Christopher M. Fairman is the Associate Dean for Faculty and the Alumni Society
Designated Professor of Law at The Ohio State University Moritz College of Law. He is an
award-winning teacher who has received Ohio State’s highest recognition for teaching
excellence, the Alumni Award for Distinguished Teaching presented by the Alumni
Association and the Office of Academic Affairs. He was also honored with the 2004
Excellence in Education Award from Ohio Magazine and the Outstanding Professor Award
2003, as voted by the Moritz Law Graduating Class of 2003. 

Area of Specialty: Civil procedure, professional ethics, alternative dispute resolution 

Research and Scholarship: Professor Fairman’s current scholarly interests include use of
civil procedure to address so-called frivolous litigation such as judicially-imposed
heightened pleading requirements or legislative initiatives like the Lawsuit Abuse
Reduction Act. Professor Fairman is also interested in the intersection of alternative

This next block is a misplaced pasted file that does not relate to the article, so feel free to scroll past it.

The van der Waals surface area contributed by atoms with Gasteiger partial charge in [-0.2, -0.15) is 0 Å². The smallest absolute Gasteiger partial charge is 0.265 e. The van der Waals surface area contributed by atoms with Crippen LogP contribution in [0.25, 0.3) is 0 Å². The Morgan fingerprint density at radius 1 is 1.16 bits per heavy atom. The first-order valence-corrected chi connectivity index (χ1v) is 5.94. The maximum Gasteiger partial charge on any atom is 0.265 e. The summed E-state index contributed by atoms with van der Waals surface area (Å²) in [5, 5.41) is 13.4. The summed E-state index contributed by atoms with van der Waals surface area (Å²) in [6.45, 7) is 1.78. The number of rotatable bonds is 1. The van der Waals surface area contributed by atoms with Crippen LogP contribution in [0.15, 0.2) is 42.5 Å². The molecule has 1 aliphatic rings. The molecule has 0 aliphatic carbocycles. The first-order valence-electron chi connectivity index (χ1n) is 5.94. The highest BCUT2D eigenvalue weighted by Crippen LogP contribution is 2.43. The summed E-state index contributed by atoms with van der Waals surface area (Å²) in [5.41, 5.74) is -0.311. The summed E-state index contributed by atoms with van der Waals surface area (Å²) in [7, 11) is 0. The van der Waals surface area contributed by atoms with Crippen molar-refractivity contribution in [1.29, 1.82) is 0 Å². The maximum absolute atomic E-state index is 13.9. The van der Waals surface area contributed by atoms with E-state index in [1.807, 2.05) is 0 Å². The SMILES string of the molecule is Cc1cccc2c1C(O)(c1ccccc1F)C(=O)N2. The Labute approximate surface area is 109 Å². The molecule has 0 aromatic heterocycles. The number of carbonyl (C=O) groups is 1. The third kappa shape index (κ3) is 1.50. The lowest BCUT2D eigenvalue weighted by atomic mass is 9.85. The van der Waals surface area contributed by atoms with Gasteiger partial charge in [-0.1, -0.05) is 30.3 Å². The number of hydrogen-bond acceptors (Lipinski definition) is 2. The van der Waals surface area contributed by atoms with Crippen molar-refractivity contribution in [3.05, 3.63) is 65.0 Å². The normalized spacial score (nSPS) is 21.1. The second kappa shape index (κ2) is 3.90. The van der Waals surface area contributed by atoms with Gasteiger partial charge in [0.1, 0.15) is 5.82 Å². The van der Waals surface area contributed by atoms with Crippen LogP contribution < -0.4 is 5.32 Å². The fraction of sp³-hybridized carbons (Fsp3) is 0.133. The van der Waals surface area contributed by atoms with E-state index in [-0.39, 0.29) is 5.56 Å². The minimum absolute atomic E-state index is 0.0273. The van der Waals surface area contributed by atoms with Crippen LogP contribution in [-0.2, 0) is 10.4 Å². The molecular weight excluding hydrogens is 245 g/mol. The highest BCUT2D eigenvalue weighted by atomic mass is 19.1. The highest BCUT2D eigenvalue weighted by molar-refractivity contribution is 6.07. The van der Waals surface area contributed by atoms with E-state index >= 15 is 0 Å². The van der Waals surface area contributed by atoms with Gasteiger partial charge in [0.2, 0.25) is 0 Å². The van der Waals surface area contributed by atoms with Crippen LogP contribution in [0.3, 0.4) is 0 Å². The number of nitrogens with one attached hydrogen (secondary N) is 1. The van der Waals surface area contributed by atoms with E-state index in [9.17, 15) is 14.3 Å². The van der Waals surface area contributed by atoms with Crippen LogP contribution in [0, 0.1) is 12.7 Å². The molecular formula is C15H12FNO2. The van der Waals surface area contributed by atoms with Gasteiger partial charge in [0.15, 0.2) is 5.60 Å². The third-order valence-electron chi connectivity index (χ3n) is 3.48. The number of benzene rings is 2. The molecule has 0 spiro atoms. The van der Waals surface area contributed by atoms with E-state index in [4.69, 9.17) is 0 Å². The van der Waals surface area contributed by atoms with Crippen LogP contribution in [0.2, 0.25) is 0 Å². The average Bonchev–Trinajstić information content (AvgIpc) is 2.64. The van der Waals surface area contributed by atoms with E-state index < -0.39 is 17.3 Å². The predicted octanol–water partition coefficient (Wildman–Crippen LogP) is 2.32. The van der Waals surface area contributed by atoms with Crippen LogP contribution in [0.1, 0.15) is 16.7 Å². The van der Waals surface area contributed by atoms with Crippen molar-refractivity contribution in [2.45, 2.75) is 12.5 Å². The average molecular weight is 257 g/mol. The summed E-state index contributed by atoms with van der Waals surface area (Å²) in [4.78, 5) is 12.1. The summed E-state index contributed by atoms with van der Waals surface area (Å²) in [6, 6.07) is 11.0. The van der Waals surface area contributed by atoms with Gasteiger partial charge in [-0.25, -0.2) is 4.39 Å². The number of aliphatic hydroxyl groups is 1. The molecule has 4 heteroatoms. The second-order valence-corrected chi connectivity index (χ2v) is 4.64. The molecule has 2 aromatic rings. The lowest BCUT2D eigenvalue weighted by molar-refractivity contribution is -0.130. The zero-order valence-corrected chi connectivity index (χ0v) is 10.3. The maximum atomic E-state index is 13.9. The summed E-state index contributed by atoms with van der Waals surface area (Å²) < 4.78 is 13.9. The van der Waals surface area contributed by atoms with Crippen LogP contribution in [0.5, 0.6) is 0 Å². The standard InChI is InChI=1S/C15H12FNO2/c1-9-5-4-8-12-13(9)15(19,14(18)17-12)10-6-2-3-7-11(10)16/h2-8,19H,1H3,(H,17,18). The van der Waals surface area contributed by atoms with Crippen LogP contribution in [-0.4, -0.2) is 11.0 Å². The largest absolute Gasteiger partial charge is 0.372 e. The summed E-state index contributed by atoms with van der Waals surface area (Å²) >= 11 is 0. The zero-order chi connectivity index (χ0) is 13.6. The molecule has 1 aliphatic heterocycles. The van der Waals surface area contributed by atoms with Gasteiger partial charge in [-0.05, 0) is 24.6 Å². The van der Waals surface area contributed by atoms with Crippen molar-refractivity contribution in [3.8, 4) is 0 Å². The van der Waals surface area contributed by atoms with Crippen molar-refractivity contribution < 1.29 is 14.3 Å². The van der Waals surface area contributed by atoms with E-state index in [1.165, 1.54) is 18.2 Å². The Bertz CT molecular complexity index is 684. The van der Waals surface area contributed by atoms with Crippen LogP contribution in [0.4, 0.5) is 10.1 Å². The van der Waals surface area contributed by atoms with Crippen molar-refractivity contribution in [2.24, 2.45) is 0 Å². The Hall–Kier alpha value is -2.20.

dispute resolution and legal ethics. One of his most recent articles, “A Proposed Model
Rule for Collaborative Law,” has framed the current debate over ethics rules and
collaborative law and is the subject of a colloquy with Professor John Lande (Missouri)
published in the Ohio State Journal on Dispute Resolution in 2007. 

Professor Fairman's most recent contribution to his Selected Works is found in
"Essays" below: FUCK AND LAW FACULTY RANKINGS. This essay challenges Brian
Leiter's recent use of SSRN download data to create a new ranking of law faculty.
His new ranking excludes Fairman's scholarship due to its popularity. 

Articles

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Fuck, Cardozo Law Review (2007)
 

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Protecting Consumers: Attorney Ethics and the Law Governing Lawyers, Consumer Finance Law Quarterly Report (2006)
 

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A Proposed Model Rule for Collaborative Law, Ohio State Journal on Dispute Resolution (2005)
 

Essays

Popular Press

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House Follies, Legal Times (2005)
 

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No McJustice for the Fat Kids, Legal Times (2003)
 

Unpublished Papers

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Institutionalized Word Taboo: The Continuing Saga of FCC Indecency Regulation, ExpressO (2013)

Indecency regulation by the Federal Communication Commission and Supreme Court is the product of word...

 

Fuck, ExpressO (2006)

This Article is as simple and provocative as its title suggests: it explores the legal...